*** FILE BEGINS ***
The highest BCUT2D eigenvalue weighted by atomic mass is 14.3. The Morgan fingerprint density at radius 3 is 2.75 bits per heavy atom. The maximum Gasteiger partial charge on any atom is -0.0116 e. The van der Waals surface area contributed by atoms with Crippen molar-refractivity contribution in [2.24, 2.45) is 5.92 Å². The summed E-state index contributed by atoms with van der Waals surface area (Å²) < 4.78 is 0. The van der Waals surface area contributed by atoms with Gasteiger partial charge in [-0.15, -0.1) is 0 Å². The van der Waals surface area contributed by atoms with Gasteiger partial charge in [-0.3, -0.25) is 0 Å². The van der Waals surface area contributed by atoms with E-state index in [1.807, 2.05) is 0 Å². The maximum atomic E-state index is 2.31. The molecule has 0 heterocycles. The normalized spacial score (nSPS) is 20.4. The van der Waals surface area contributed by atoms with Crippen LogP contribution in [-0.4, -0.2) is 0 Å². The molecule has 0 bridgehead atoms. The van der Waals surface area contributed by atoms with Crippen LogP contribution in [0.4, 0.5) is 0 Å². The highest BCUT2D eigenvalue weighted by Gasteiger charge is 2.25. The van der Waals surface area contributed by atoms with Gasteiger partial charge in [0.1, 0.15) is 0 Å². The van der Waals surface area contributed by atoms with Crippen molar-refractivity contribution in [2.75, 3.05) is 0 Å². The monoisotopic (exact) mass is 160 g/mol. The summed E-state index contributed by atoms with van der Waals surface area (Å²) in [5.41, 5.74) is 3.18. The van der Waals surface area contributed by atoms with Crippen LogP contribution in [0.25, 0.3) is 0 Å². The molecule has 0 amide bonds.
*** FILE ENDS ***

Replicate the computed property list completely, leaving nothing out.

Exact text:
The highest BCUT2D eigenvalue weighted by atomic mass is 14.3. The Morgan fingerprint density at radius 3 is 2.75 bits per heavy atom. The maximum Gasteiger partial charge on any atom is -0.0116 e. The van der Waals surface area contributed by atoms with Crippen molar-refractivity contribution in [2.24, 2.45) is 5.92 Å². The summed E-state index contributed by atoms with van der Waals surface area (Å²) < 4.78 is 0. The van der Waals surface area contributed by atoms with Gasteiger partial charge in [-0.15, -0.1) is 0 Å². The van der Waals surface area contributed by atoms with Gasteiger partial charge in [-0.3, -0.25) is 0 Å². The van der Waals surface area contributed by atoms with E-state index in [1.807, 2.05) is 0 Å². The maximum atomic E-state index is 2.31. The molecule has 0 heterocycles. The normalized spacial score (nSPS) is 20.4. The van der Waals surface area contributed by atoms with Crippen LogP contribution in [-0.4, -0.2) is 0 Å². The molecule has 0 bridgehead atoms. The van der Waals surface area contributed by atoms with Crippen LogP contribution in [0.4, 0.5) is 0 Å². The highest BCUT2D eigenvalue weighted by Gasteiger charge is 2.25. The van der Waals surface area contributed by atoms with Gasteiger partial charge in [0.1, 0.15) is 0 Å². The van der Waals surface area contributed by atoms with Crippen molar-refractivity contribution in [2.75, 3.05) is 0 Å². The monoisotopic (exact) mass is 160 g/mol. The summed E-state index contributed by atoms with van der Waals surface area (Å²) in [5.41, 5.74) is 3.18. The van der Waals surface area contributed by atoms with Crippen LogP contribution in [0.25, 0.3) is 0 Å². The molecule has 0 amide bonds.